At around 13 to 14 months, most toddlers can finally walk hands-free. The speed at which babies develop and the number of milestones they reach in the first year of life is unique in childhood. Later, his motor development is much slower.

Gross And Fine Motor Skills

A basic distinction is made between gross and fine motor skills. In this context, “coarse” does not mean “rough” or “clumsy”, but refers to the large-scale body movements and those necessary for locomotion.

Fine motor skills, on the other hand, include the small movements of the feet and hands. In the first year of life, this fine and gross motor development should take place in the baby:

  • Body control: holding head alone, sitting up, learning to sit.
  • Locomotor skills: learning to crawl and crawl, walking (by hand and freehand).
  • Hand-mouth coordination: grasping and holding, letting go.
  • Dexterity: pinch grip.

This development in the baby goes hand in hand with the development of cognitive and social skills. If your baby’s motor development is delayed or inhibited for any reason, this often has an impact on his mental and social skills.

The reason for this is this: a child whose motor skills are restricted can only have a few stimulating experiences with his environment, which in turn has an impact on the other areas of development. Therefore, always keep a close eye on your child’s motor development and, if you are unsure, talk to your pediatrician too early rather than too late.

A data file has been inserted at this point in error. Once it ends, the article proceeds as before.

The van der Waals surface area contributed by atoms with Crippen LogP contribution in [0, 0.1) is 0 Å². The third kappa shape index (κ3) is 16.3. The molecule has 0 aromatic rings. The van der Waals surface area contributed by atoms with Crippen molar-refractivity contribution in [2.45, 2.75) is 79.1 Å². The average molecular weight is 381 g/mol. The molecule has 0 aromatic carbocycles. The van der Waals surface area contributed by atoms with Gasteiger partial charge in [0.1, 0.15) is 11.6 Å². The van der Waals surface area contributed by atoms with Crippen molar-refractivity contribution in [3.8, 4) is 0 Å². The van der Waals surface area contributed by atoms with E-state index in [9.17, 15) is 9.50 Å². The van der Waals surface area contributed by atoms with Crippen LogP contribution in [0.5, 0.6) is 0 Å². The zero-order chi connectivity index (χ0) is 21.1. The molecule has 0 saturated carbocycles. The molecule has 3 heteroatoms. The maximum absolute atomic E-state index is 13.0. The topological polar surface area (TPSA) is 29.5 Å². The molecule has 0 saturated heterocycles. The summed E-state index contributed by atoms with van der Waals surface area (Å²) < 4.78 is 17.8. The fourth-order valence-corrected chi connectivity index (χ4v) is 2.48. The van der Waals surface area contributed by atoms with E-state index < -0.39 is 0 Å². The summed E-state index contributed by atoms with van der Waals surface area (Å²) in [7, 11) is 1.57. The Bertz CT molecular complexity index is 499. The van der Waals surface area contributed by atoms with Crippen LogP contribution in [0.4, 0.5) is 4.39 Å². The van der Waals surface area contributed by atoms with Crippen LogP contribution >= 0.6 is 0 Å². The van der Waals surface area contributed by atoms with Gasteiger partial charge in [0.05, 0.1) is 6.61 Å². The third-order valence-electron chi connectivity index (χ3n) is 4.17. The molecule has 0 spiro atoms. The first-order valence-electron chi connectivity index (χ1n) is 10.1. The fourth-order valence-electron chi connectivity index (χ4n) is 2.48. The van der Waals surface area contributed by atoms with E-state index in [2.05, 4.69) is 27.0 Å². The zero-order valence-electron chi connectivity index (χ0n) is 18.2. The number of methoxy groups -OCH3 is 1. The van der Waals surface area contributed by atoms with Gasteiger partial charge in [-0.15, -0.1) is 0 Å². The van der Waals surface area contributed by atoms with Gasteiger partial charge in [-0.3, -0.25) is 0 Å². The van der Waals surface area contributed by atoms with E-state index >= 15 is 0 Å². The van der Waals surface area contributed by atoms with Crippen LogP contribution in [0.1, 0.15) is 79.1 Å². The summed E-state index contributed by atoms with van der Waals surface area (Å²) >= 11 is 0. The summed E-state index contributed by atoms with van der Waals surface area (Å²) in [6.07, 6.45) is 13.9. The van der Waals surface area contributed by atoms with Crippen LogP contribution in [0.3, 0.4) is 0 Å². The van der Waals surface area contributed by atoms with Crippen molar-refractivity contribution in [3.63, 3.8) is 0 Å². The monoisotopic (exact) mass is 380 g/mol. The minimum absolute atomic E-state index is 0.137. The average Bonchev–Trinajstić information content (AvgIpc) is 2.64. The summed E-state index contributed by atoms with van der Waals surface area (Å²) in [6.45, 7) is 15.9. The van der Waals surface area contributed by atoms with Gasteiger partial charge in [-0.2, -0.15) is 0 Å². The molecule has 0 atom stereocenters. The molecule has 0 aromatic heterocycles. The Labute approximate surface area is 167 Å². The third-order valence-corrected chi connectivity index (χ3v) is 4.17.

When your baby is 6 months old, for example, he or she should be able to hold a toy with one hand and pass it from one hand to the other. For example, a 6-month-old child can shake a rattle and enjoy the sound of the toy. If the baby is 5 months old, he has usually not yet learned this skill or is still practicing.

When Your Child Learns To Use His Hands And Fingers

Motor development also includes fine motor development in babies. The following table gives you an overview of the age at which your child acquires certain skills.

However, please remember that motor development can vary greatly, especially in children in the first year of life, and this is perfectly normal. That is why pediatricians always give tolerances because children are not small machines.